(L) Anis al-Dowleh, Golestan Complex, Tehran. Photo and cut by Naser al-Din Shah, 1864.
(R) Golniyaz, one of the Georgian domestic servants of Doust-Mohammad Khan Moayer’s household. Photo by Doust-Mohammad Khan Moayer, date unknown.
As mentioned in the essay, I believe that Naser al-Din Shah and some of the photographers of his court such as Mirza Ahmad and Abdollah Qajar had close relationships and debates regarding photography with Doust-Mohammad Khan Moayer and his brother Mohammad Khan Heshmat al-Mamalek. They also exchanged many photographs among themselves and these two photographs could be the result of such exchanges.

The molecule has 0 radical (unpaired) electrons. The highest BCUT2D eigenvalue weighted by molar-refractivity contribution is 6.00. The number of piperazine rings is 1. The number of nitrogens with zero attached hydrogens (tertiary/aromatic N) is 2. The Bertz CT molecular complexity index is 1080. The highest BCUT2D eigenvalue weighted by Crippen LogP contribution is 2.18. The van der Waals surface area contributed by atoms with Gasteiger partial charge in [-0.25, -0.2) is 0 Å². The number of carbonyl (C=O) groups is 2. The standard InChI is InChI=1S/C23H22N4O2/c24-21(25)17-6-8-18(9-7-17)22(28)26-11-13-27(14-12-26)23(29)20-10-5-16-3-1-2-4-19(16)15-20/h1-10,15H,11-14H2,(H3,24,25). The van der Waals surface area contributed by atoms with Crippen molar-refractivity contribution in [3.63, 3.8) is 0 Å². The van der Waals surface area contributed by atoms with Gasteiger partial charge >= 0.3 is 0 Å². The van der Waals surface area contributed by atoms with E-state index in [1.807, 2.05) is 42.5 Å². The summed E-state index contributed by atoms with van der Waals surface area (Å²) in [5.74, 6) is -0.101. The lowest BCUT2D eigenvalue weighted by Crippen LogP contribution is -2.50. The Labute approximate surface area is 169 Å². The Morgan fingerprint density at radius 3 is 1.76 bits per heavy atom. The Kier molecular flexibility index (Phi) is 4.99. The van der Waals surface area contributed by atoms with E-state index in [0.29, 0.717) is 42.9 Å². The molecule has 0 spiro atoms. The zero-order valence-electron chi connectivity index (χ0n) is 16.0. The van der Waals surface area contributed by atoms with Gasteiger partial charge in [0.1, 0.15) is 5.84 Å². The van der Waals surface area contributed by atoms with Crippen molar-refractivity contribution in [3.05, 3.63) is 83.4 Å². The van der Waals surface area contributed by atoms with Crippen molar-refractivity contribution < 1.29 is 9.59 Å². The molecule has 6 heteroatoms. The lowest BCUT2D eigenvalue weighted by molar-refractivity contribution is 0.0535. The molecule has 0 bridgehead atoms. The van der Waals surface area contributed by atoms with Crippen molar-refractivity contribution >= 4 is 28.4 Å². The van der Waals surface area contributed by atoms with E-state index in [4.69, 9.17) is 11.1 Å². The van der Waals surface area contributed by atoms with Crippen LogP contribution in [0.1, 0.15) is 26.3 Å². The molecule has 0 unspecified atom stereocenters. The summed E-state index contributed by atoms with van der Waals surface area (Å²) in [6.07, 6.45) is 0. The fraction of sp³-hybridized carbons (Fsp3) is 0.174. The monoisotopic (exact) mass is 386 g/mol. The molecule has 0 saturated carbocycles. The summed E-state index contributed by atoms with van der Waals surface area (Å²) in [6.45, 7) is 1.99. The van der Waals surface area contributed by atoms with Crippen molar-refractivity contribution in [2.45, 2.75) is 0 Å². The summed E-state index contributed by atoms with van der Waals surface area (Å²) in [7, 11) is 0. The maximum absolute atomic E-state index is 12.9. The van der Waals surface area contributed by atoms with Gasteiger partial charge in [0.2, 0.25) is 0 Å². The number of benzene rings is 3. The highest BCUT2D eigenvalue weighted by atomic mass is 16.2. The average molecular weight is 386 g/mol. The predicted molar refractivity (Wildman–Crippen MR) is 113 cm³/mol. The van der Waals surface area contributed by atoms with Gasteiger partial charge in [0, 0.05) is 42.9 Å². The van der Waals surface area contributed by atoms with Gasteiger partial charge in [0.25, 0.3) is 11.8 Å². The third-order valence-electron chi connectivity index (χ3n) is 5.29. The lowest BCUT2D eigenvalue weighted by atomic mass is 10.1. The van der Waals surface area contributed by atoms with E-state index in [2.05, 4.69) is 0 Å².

Figure 8
(L) Photographic collage of Naser al-Din Shah with a hunted mountain goat and his favorite cat, Babri Khan, Golestan Complex, Tehran. Photograph and design by Naser al-Din Shah, 1867.
(R) One of the king’s wives, Golestan Complex, Tehran. Photograph and design by Naser al-Din Shah, 1867.
Naser al-Din Shah had a special taste for and interest in working on his own photographs, creating new compositions through the use of the collage technique. In rare cases, after making his composition, he added more details by drawing directly on such artworks.

Figure 9
(L) A geisha from Kyoto. Postcard from an aristocratic Qajar family of the Naseri period. (I am deeply grateful to Dr. I. Kawase for his assistance for verification of this collection.)
(R) Shams al-Dowleh and her servant inside the royal harem. Golestan Complex, Tehran. Photo by Naser al-Din Shah, 1871.

Figure 10
(L) Inside the royal harem. Niyavaran Complex, Tehran. Photo by Naser al-Din Shah, 1890s.